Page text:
Thursday, June 07, 2007

2007 WSOP, Day 7: Part One -- On the Legislative Front

Capitol HillAfter a week of late nights sweating all the events, my body clock has finally gotten acclimated to the new schedule, I think. As much as its gonna, anyhow. Meanwhile, the series marches on. Seven bracelets have been awarded already, and players will be competing in five different events today. As I’ve said before, go see Pauly, Mean Gene, Amy (and Amy), Change100, and the Poker Shrink -- all of whom are there reporting on the action, and reflecting afterwards on their blogs.

Gonna do something unprecedented for Hard-Boiled Poker today -- multiple posts. There’s a lot else going on away from the tables, and I had a few observations to share regarding some of them. Thought I’d split them up into different posts, and you can read whatever interests you.

First, I did want to acknowledge all of the scurrying around this week on the legislative front, although to be honest I don’t see much coming of any of it. The three big stories this week:

(1) An independent group has sued Attorney General Alberto Gonzales in an attempt to block enforcement of the UIGEA. Not sure where that lawsuit might go, but if the injunction were granted it would temporarily halt enforcement of the law. Seems sketchy at present, though.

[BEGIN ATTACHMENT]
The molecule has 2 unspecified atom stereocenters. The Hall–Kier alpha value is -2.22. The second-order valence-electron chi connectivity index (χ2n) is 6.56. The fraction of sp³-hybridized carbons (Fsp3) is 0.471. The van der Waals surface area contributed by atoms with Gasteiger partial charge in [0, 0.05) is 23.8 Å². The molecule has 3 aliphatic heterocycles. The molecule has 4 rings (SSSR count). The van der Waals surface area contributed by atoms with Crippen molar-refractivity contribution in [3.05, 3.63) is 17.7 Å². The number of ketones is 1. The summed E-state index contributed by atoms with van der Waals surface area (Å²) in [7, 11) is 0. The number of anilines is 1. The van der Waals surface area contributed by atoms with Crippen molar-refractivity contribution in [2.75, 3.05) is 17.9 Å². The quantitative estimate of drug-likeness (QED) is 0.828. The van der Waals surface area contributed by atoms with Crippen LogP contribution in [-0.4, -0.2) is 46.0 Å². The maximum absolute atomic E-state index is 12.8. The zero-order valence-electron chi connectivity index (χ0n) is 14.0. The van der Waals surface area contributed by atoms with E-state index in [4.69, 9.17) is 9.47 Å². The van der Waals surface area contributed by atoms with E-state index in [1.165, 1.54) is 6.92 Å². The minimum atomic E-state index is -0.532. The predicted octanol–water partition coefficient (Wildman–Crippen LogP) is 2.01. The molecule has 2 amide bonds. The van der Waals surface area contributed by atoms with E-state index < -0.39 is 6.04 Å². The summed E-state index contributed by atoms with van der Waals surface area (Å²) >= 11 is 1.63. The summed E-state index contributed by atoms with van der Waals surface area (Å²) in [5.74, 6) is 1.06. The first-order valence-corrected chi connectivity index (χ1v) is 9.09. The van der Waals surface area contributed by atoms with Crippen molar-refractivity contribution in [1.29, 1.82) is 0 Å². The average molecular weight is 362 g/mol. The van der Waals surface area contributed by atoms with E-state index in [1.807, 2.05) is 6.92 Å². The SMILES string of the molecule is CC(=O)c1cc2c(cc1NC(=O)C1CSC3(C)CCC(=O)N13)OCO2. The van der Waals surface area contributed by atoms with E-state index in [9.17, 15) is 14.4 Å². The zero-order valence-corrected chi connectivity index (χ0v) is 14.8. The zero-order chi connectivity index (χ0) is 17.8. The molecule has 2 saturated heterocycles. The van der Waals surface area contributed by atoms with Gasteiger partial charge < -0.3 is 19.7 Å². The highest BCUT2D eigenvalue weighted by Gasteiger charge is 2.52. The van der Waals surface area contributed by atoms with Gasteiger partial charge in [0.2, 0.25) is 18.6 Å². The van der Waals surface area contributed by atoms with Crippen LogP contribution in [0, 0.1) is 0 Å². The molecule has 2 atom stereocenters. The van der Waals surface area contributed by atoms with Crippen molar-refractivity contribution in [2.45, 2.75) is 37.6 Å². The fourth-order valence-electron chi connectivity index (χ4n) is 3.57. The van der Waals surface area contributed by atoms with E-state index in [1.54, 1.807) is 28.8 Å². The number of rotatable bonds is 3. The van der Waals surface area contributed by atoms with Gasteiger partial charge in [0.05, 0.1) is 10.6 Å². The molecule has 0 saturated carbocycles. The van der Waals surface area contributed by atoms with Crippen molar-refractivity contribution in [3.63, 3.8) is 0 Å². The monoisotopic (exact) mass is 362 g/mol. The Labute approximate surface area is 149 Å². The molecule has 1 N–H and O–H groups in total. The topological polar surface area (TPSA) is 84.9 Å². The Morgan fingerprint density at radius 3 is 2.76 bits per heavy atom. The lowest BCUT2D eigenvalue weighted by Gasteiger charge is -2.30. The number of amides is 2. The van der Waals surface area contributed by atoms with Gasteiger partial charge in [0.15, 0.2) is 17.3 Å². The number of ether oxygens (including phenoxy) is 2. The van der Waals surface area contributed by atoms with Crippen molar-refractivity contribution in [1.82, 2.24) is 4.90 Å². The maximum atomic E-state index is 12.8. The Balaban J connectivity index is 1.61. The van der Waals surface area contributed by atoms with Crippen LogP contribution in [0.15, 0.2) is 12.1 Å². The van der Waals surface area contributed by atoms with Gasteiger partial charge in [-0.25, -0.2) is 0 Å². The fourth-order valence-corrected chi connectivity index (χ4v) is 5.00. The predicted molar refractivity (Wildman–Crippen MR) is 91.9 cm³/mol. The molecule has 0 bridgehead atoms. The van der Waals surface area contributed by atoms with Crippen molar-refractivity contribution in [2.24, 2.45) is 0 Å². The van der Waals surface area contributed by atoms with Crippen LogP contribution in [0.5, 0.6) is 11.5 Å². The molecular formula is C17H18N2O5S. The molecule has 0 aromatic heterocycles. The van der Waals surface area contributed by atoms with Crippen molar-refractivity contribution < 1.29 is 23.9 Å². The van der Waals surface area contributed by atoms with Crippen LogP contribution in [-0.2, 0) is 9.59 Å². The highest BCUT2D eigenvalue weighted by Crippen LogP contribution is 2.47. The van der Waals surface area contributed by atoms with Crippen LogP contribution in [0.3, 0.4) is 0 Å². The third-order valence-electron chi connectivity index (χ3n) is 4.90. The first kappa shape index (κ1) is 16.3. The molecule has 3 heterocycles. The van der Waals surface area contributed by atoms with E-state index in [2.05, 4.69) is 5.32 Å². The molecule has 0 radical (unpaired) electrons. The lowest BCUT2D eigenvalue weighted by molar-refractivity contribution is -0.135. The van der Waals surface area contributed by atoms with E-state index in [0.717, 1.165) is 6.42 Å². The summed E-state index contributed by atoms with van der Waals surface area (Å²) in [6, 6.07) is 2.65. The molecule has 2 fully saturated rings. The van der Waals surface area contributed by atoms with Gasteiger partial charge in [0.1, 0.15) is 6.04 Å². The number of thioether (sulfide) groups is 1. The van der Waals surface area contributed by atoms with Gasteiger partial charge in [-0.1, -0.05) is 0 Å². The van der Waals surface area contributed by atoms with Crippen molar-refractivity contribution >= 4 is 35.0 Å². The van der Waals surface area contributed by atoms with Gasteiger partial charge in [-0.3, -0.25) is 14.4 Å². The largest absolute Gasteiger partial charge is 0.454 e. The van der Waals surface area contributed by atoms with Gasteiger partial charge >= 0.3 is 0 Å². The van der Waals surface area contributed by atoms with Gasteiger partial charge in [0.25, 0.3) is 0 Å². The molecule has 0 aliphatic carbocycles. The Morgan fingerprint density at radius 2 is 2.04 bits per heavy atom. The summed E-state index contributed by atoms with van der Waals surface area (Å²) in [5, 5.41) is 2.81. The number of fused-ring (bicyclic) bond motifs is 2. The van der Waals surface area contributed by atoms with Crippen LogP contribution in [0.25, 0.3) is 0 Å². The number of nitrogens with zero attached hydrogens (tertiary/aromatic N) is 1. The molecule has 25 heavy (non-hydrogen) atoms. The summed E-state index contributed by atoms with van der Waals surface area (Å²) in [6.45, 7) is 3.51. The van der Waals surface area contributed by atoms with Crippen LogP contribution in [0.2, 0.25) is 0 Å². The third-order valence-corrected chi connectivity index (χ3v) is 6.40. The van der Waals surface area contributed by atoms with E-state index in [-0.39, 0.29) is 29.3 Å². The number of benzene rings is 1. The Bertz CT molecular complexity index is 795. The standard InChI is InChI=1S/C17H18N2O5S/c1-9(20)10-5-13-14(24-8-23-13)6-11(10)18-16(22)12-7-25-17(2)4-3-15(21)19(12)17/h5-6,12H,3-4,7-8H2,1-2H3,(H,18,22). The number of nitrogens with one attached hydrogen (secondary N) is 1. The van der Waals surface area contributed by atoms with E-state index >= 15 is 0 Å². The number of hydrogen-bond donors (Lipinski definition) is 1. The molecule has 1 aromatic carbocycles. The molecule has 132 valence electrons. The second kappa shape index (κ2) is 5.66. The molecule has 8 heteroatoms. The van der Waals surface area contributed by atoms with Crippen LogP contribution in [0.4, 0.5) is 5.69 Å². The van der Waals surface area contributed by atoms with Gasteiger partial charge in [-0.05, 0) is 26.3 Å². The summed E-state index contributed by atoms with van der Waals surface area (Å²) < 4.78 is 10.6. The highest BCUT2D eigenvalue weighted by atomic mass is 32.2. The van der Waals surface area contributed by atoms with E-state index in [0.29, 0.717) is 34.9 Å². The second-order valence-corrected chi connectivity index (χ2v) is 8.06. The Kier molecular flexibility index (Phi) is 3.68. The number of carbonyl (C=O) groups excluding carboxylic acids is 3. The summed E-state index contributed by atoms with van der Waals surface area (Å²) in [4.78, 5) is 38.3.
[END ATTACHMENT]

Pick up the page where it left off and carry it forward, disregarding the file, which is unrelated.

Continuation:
(2) Today in the House, Rep. Robert Wexler (D-FL) is to introduce another bill seeking to exempt so-called “skill” games like poker or bridge from the UIGEA. Wexler’s bill is distinct from Rep. Barney Frank’s IGREA and Rep. Shelley Berkeley’s bill requesting a study of online gambling in the U.S. When asked about Wexler’s bill on Hold ’em Radio last month, Frank called Wexler “a good guy and a good friend,” but insisted that when it came to trying to carve out poker or other games from the current legislation, “I don’t think that’s a good idea.”

(3) Frank’s bill -- a more comprehensive attempt to regulate all online gambling without making distinctions between “chance” and “skill” -- gets a hearing on Friday. Specifically, the House and Financial Services Committee (chaired by Frank) will be hearing witnesses testify in response to the question “Can Internet Gambling Be Effectively Regulated to Protect Consumers and the Payment System?” The purpose here is try to persuade the many members of Frank’s committee (and anyone else who matters) to come board the IGREA express. Or mini-bike.

Can’t see any of these events this week individually having much of an impact on the current state of online poker in the U.S. However, taken together, we might be witnessing the early stages of some momentum-gathering that might well result in some change (positive or otherwise) down the road.

The next post -- On WSOP Coverage.



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